Thevenin theorem states that any combination of voltage sources, current sources, and resistors with two terminals for a linear electric circuit is electrically equivalent to a single voltage source (V) and series resistor (R). The theorem can also be applied to general impedances, not just resistors for single frequency AC systems. Any complex circuit can be represented by a Thevenin’s equivalent circuit consisting of a single voltage source and series resistance connected to a load.
Any two-terminal DC network can be replaced by an equivalent circuit consisting of only a voltage source and a series resistor.
In other words, the current flowing through a resistor connected across any two terminals of a network by an equivalent circuit having a voltage source Eth in series with a resistor Rth. Where Eth is the open-circuit voltage between the required two terminals called the Thevenin voltage and the Rth is the equivalent resistance of the network as seen from the two-terminal with all other sources replaced by their internal resistances called Thevenin resistance
Thevenin Equivalent Circuit
Let us consider a simple DC circuit as shown in the figure above, where we have to find the load current IL by the Thevenin theorem. In order to find the equivalent voltage source, RL is removed from the circuit as shown in the figure below and VTH is calculated
Now, to find the internal resistance of the network (Thevenin’s resistance or equivalent resistance) in series with the open-circuit voltage VOC, also known as Thevenin’s voltage VTH, the voltage source is removed or we can say it is deactivated by a short circuit (as the source does not have any internal resistance) as shown in the figure below
As per the Thevenin Statement, the load current is determined by the circuit shown above and the equivalent Thevenin’s circuit is obtained. The load current IL is given as
VTH is the Thevenin’s equivalent voltage. It is an open circuit voltage across the load terminal AB.
RTH is the Thevenin’s equivalent resistance, as seen from the load terminals where all the sources are replaced by their internal impedance.
RL is the load resistance.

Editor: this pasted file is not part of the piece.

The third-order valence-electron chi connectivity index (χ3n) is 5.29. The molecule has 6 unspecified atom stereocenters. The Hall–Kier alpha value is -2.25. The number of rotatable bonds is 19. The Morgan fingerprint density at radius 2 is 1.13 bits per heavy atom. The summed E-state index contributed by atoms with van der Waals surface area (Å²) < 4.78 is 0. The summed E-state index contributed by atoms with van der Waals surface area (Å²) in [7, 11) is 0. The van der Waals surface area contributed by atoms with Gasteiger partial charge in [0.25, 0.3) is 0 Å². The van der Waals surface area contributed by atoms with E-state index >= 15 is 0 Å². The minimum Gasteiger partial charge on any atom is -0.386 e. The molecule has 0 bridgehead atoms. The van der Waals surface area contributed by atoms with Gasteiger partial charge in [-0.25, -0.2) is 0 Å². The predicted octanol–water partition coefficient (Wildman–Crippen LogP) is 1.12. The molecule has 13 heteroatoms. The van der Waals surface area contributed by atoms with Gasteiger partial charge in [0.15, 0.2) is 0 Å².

Step of Thevenin Theorem
Step 1 – At first remove the load resistance RL of the given circuit.
Step 2 – By the internal resistance replace all the impedance sources.
Step 3 – If the sources are ideal then short circuit the voltage source and open the current source.
Step 4 – Now find the equivalent resistance at the load terminals know as Thevenin’s Resistance (RTH).
Step 5 – Draw the Thevenin’s equivalent circuit by connecting the load resistance and after that determine the desired response.
Application Of Thevenin Theorem
- It is very useful for analyzing power systems and other circuits where one particular load resistor in the circuit and re-calculation of the circuit is essential with each trial value of load resistance, to find the voltage across it and current through it.
- Source modeling and resistance measurement by using the Wheatstone bridge provide applications for Thevenin’s theorem.
- If circuits are not only linear over an indicated range of values, thus the Thevenin equivalent is valid only within this linear range and may not be valid outside the range.
- The Thevenin equivalent has an equivalent I-V characteristic only from the point of view of the load.
- The power waste of the Thevenin equivalent is not necessarily similar to the power dissipation of the real system. whatever, the power waste by an external resistor between the two output terminals is similar but the internal circuit is represented.
For example, consider the following circuit;
At first, we have to remove the center 40Ω resistor and short out (not physically as this would be dangerous) all the emf’s connected to the circuit, or open circuit any current sources. The value of Rs is found by calculating the total resistance at the terminals A and B with all the emf’s removed, and the value of the Vs is the total voltage across the terminals A and B with an open circuit and no load resistor connected. Then, we get the following circuit
Find Equivalent Resistance (RT):
10ΩResistor in parallel with the 20ΩResistor
Find Equivalent Voltage (Vs):
We now need to reconnect the two voltages back into the circuit, and as VS = VAB the current flowing around the loop is calculated as:
The voltage drop across 20 Ω resistor can be calculated
Vs = 20 – (20Ω x 0.33amp) = 13.33 volt.
Then the Thevenin’s equivalent circuit is shown below with 40Ω resistor connected.
The current flowing in the circuit is given as:
Thevenin’s theorem can be used as a circuit analysis method and is especially useful if the load is to take a series of different values. It is not as powerful as Mesh or Nodal analysis in larger networks because the use of Mesh or Nodal analysis is usually necessary for any Thevenin exercise, so it might well be used from the start. Thevenin’s equivalent circuit of Transistors, Voltage Sources are very useful in circuit design.
Advantage Of Thevenin Theorem
- It reduces a complex circuit to a simple circuit viz a single source of e.m.f. Eth in series with a single resistance RTh.
- It greatly simplifies the part of the circuit of the lesser importance and enables us to view the action of the output part directly.
- The theorem is especially useful to determine the current in a particular branch of a network as the resistance of that branch is varied while all other resistances and e.m.f source remain constant
What are VTH and RTH?
Thevenin voltage VTH is defined as the voltage across the load terminals when the load resistor is open. Because of this, the Thevenin voltage is sometimes called the open-circuit voltage (VTH= VOC).
Thevenin resistance is defined as the resistance that an ohmmeter measures across the load terminals of the figure above when all sources are reduced to zero and the load resistor is open (RTH = ROC).
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